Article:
Title

Exploring the interactions among external reference price, social visibility and purchase motivation in pay-what-you-want pricing

Date of this Version

2016

Document Type

Journal Article

Publication Details

Citation only

Roy, R., Rabbanee, F. K., & Sharma, P. (2016). Exploring the interactions among external reference price, social visibility and purchase motivation in pay-what-you-want pricing. European Journal of Marketing, 50(5/6), 816-837.

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© Emerald Group Publishing Limited

ISSN

0309-0566

Abstract

Purpose – The purpose of this paper is to investigate the direct and indirect effects of social visibility (private vs public), purchase motivation (intrinsic vs extrinsic vs altruistic) and external reference price (ERP) (absent vs present) on consumers’ pricing decisions in pay-what-you-want (PWYW) context.

Design/methodology/approach – Two empirical studies with a fitness gym as the research setting were used to test all the hypotheses; first, a lab experiment with undergraduate student participants and, the second, an online experiment with a consumer panel.

Findings – Both studies show that consumers allocate a higher share (RATIO) of their internal reference prices (IRPs) to the prices to be paid (PTP) in PWYW context, in private under intrinsic purchase motivation and in public under extrinsic or altruistic motivation and this effect is more pronounced in the absence of ERP.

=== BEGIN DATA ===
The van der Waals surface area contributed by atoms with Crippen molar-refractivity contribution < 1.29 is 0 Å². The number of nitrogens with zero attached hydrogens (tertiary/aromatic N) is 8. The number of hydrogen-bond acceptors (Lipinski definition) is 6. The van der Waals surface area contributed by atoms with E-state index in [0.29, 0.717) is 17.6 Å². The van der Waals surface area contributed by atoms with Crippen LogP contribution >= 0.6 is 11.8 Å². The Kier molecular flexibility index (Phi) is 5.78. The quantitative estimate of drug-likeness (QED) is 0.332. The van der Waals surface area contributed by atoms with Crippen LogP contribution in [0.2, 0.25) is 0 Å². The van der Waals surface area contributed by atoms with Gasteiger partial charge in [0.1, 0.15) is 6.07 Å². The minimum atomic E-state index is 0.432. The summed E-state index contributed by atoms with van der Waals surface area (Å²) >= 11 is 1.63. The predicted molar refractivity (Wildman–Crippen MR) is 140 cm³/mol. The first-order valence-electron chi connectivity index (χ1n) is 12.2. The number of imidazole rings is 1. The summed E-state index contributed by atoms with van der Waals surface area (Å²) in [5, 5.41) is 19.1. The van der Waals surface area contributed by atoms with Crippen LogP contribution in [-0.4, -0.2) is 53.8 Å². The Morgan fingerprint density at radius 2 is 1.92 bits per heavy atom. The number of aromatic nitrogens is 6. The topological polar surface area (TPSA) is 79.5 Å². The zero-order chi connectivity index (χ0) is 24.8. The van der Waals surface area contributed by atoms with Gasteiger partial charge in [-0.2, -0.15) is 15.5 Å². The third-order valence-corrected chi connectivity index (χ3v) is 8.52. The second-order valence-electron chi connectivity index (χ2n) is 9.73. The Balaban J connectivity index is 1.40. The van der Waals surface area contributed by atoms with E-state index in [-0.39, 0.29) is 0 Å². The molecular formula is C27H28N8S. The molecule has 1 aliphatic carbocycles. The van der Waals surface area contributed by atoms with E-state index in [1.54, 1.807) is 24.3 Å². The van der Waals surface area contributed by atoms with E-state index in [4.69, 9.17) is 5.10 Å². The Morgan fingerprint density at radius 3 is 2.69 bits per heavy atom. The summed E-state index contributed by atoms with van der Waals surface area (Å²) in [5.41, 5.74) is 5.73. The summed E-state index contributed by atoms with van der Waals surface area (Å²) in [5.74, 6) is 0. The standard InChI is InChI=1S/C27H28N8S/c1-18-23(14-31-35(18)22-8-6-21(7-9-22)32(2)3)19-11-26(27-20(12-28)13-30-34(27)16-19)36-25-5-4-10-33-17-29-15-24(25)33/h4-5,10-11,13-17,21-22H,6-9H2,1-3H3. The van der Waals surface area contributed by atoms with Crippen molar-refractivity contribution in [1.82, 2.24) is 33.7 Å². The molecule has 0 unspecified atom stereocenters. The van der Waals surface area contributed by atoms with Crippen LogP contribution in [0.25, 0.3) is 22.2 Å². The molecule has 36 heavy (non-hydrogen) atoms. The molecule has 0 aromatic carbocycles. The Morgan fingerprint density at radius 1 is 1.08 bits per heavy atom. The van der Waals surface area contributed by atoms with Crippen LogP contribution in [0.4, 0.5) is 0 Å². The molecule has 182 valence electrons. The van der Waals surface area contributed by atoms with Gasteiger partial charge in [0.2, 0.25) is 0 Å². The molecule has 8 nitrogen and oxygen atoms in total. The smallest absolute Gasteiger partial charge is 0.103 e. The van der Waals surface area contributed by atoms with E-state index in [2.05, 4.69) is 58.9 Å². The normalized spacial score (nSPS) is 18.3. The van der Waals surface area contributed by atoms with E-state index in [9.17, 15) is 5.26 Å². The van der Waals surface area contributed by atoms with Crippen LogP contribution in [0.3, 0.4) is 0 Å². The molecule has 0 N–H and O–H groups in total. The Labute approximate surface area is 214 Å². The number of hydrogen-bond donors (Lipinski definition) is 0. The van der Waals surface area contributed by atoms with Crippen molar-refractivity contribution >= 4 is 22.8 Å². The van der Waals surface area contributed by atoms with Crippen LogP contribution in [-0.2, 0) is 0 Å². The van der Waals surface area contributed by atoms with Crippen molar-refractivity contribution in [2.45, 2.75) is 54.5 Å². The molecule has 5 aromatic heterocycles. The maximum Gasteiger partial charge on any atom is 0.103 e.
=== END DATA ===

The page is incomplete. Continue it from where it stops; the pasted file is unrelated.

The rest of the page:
Research limitations/implications – Future research may validate and extend the findings of this paper with other product or service categories, different manipulations for the key variables, other research methods such as field experiments and expand our model by including other relevant variables.

Practical implications – The findings of this paper will help managers understand how individual customers’ purchase motivation and the social visibility in the PWYW setting affect their pricing decisions and how providing external pricing cues may moderate these effects.

Originality/value – Prior research on PWYW shows mixed findings about the direct effects of many variables on consumers’ pricing decisions, but it ignores the differences in consumers’ purchase motivations and offers mixed evidence about the influence of social visibility and ERPs on payment decisions. The authors address all these gaps in this paper.

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This document has been peer reviewed.